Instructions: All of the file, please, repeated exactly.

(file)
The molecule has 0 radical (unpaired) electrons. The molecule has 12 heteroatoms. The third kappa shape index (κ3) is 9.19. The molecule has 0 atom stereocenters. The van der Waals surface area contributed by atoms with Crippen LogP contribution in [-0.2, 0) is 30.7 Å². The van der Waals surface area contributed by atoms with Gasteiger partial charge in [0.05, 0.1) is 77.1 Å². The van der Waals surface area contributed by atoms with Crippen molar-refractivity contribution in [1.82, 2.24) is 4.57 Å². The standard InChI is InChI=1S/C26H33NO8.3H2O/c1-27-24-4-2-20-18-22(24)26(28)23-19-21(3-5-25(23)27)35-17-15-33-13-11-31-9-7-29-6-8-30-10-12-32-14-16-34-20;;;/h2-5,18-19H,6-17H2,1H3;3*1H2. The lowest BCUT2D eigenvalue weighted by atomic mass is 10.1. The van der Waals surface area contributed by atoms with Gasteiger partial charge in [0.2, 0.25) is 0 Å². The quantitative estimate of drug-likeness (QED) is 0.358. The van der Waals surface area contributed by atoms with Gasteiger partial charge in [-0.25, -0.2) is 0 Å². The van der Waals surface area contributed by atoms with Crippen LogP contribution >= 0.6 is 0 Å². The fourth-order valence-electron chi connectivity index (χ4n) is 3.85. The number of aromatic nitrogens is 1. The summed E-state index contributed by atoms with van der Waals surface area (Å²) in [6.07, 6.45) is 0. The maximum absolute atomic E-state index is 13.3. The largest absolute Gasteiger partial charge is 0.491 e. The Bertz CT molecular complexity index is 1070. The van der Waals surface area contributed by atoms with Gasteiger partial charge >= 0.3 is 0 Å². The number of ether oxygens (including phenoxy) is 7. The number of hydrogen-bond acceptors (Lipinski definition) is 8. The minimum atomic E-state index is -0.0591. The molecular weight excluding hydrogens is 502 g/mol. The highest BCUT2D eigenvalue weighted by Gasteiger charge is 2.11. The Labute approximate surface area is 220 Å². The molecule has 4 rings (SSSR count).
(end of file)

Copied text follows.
The molecule has 0 radical (unpaired) electrons. The molecule has 12 heteroatoms. The third kappa shape index (κ3) is 9.19. The molecule has 0 atom stereocenters. The van der Waals surface area contributed by atoms with Crippen LogP contribution in [-0.2, 0) is 30.7 Å². The van der Waals surface area contributed by atoms with Gasteiger partial charge in [0.05, 0.1) is 77.1 Å². The van der Waals surface area contributed by atoms with Crippen molar-refractivity contribution in [1.82, 2.24) is 4.57 Å². The standard InChI is InChI=1S/C26H33NO8.3H2O/c1-27-24-4-2-20-18-22(24)26(28)23-19-21(3-5-25(23)27)35-17-15-33-13-11-31-9-7-29-6-8-30-10-12-32-14-16-34-20;;;/h2-5,18-19H,6-17H2,1H3;3*1H2. The lowest BCUT2D eigenvalue weighted by atomic mass is 10.1. The van der Waals surface area contributed by atoms with Gasteiger partial charge in [0.2, 0.25) is 0 Å². The quantitative estimate of drug-likeness (QED) is 0.358. The van der Waals surface area contributed by atoms with Gasteiger partial charge in [-0.25, -0.2) is 0 Å². The van der Waals surface area contributed by atoms with Crippen LogP contribution >= 0.6 is 0 Å². The fourth-order valence-electron chi connectivity index (χ4n) is 3.85. The number of aromatic nitrogens is 1. The summed E-state index contributed by atoms with van der Waals surface area (Å²) in [6.07, 6.45) is 0. The maximum absolute atomic E-state index is 13.3. The largest absolute Gasteiger partial charge is 0.491 e. The Bertz CT molecular complexity index is 1070. The van der Waals surface area contributed by atoms with Gasteiger partial charge >= 0.3 is 0 Å². The number of ether oxygens (including phenoxy) is 7. The number of hydrogen-bond acceptors (Lipinski definition) is 8. The minimum atomic E-state index is -0.0591. The molecular weight excluding hydrogens is 502 g/mol. The highest BCUT2D eigenvalue weighted by Gasteiger charge is 2.11. The Labute approximate surface area is 220 Å². The molecule has 4 rings (SSSR count).